Concealment? Steyer Claims He Can’t Reveal Hundreds of Millions in Assets

September 18th, 2019 4:44 PM

So much for transparency.

Liberal billionaire Tom Steyer claims he has a commitment to transparency. But the 2020 Democratic presidential candidate told the government he could not disclose hundreds of millions of dollars worth of assets.

After his filing with the U.S. Office of Government Ethics, The Daily Beast reporter Lachlan Markay reported that Steyer “declined to go into detail about significant segments of his investment portfolio, citing confidentiality agreements.”

Markay found that the assets Steyer did not disclose were worth between $370 million and $742 million, but could actually be higher than that since holdings in two hedge funds and two private equity funds were at least $50 million (but did not list an upper range). Specifically, Steyer “declined to fully detail his holdings in 43 different investment vehicles, including hedge funds managed by Farallon Capital Management,” he noted.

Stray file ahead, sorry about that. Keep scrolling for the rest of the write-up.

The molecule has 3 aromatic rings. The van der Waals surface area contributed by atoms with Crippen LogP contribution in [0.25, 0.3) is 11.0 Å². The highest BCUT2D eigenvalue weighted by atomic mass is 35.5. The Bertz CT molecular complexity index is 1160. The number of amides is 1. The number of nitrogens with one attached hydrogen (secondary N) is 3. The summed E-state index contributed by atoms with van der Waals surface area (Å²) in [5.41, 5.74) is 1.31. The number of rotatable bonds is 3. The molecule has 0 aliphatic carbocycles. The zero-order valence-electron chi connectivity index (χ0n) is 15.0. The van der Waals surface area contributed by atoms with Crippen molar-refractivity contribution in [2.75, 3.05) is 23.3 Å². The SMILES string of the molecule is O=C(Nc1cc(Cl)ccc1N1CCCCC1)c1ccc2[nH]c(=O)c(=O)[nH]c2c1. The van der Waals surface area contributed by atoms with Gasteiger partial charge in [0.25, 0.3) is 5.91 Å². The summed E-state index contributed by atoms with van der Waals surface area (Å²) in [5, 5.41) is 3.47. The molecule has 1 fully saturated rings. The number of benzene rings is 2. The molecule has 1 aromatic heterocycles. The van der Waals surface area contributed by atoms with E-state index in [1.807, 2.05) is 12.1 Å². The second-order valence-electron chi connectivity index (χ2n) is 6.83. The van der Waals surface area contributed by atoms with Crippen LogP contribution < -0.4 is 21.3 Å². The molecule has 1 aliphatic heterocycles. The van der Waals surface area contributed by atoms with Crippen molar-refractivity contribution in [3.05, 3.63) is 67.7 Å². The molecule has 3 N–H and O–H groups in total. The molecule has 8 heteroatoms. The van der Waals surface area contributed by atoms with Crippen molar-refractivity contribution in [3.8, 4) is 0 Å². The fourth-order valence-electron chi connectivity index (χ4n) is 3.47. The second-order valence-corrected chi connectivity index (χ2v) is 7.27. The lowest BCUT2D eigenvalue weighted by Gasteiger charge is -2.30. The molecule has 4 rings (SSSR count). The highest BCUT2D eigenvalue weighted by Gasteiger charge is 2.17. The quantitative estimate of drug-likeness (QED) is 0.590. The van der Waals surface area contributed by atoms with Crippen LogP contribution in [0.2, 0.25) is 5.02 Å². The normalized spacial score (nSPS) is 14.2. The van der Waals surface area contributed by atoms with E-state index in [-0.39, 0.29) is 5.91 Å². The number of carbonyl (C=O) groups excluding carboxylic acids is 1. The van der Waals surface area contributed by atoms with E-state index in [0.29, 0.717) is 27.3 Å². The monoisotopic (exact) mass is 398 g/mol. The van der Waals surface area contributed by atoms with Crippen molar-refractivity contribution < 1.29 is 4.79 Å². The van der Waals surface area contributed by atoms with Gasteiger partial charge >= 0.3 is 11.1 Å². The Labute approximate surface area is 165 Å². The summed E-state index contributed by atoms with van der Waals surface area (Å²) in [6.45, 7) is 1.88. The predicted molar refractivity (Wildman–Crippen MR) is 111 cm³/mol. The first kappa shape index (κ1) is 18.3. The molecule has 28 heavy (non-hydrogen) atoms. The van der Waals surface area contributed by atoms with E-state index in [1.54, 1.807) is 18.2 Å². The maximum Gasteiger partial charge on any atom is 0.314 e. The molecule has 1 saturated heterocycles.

That wasn’t surprising.

In August, Steyer bragged about his “transparency” for releasing 2,600 pages of his tax returns, but omitted plenty, according to the Los Angeles Times. That story said the omissions made it impossible to know if Steyer had actually divested from fossil fuels as he has long claimed to have done. article.

Just as LAT had reported, Markay wrote that withholding details about so many investments “obscures from public view significant information about his vast personal wealth, including information that would verify his claims that he has purged his portfolio of assets that conflict with his image as a strident environmentalist.”

He acknowledged that “Steyer’s arrangement appears kosher legally,” because “Federal law allows political candidates to shield such specifics from public view if the asset at issue ‘is considered confidential as a result of a privileged [legal] relationship.’” However, Markay indicated the filing was likely to be scrutinized by the government for the missing disclosures.